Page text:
Facts and figures

  • Increased drought and water shortage
    Women and girls in developing countries are often the primary collectors, users and managers of water for family use. Decreases in water availability will therefore jeopardize their families’ livelihoods as well as increase their workloads, and may have secondary effects such as lower school enrolment figures for girls and less opportunity for women to engage in income-generating activities if they spend greater portions of their day managing water in a changing climate.
  • Increased epidemics
    An increase in climate-related disease outbreaks will have very different impacts on women and men, mainly because around the world women have less access to medical services than men. For example, malaria vectors are changing their range due to climate change and, each year, approximately 50 million women living in malaria-endemic countries throughout the world become pregnant – an estimated 10,000 of these women and 200,000 of their infants die as a result of malaria infection during pregnancy. Moreover, women’s workloads increase when they have to spend more time caring for the sick.
  • Loss of species
    Women often rely on crop diversity to accommodate climatic variability, but constant temperature change will reduce agro-biodiversity and traditional medicine options, creating potential impacts on food security and health.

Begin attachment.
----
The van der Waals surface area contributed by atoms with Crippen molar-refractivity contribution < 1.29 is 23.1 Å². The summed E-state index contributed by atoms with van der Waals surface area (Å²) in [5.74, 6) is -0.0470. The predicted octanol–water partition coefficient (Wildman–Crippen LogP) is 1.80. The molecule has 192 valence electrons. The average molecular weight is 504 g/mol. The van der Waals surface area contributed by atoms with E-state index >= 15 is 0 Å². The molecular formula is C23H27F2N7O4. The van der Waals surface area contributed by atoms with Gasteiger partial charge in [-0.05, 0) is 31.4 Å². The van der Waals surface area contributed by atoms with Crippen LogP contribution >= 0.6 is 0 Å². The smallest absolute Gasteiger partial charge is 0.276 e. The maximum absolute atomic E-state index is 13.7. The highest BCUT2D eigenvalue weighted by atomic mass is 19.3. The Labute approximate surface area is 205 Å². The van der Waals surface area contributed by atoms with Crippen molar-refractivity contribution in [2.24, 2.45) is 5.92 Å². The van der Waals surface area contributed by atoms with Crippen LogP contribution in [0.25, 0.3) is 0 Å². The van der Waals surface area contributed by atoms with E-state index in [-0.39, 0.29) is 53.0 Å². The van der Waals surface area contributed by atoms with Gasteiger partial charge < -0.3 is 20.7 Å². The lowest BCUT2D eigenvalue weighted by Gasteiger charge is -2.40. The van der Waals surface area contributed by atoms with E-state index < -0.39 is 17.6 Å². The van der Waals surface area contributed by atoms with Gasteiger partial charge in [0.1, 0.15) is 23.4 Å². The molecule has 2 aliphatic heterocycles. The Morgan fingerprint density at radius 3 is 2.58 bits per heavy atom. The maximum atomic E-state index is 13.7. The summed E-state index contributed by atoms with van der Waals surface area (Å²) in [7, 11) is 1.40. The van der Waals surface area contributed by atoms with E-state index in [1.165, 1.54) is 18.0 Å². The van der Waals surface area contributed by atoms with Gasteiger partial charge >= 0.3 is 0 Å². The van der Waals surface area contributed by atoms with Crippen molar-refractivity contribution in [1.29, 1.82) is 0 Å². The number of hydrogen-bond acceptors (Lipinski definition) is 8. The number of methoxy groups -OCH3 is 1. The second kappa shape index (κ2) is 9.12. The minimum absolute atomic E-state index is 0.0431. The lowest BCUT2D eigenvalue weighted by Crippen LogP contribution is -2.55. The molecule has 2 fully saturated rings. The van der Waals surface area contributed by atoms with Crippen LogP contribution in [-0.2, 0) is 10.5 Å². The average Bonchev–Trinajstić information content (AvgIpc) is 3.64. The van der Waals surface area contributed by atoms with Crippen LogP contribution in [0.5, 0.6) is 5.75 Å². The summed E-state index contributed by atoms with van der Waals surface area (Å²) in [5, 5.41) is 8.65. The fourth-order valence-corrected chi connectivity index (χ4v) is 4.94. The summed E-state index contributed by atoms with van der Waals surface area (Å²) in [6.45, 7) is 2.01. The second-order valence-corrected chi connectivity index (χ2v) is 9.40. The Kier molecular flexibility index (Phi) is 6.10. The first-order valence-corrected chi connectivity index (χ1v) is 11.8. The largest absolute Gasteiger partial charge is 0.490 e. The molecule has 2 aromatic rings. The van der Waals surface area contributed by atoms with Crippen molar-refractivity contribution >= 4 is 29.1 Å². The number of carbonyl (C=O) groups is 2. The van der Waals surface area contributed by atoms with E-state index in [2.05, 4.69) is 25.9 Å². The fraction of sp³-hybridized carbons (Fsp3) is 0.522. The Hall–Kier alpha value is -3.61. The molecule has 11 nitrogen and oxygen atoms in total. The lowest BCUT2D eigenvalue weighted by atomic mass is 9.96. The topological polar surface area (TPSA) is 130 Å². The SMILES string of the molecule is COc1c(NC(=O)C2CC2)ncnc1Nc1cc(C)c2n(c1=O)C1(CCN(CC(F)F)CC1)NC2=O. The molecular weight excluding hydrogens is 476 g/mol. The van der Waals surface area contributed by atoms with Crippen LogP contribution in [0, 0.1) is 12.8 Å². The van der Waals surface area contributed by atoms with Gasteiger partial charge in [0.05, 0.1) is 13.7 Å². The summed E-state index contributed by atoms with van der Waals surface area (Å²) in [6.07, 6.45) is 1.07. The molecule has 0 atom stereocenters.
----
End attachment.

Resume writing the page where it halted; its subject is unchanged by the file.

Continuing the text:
• Decreased crop production
    Rural women are responsible for half of the world’s food production and produce between 60-80% of the food in most developing countries. In Africa, the share of women affected by climate related crop changes could range from 48% in Burkina Faso to 73% in Congo.

Source: Training Manual on Gender and Climate Change (pdf), IUCN and UNDP (leading agencies), 2009

Main takeaways
  • Women are affected differently and more severely by climate change and its impacts on agriculture, natural disasters, and climate change induced migrations because of social roles, discriminations and poverty;
  • Women are not only victims but also powerful agents of change, and possess specific knowledge and skills to effectively contribute to climate change adaptation and mitigation, but they are largely under-represented in decision-making processes at all levels;
  • Understanding and effectively taking into account the gendered dimension of climate change is key for achieving sustainable development and the Sustainable Development Goals (SDGs).
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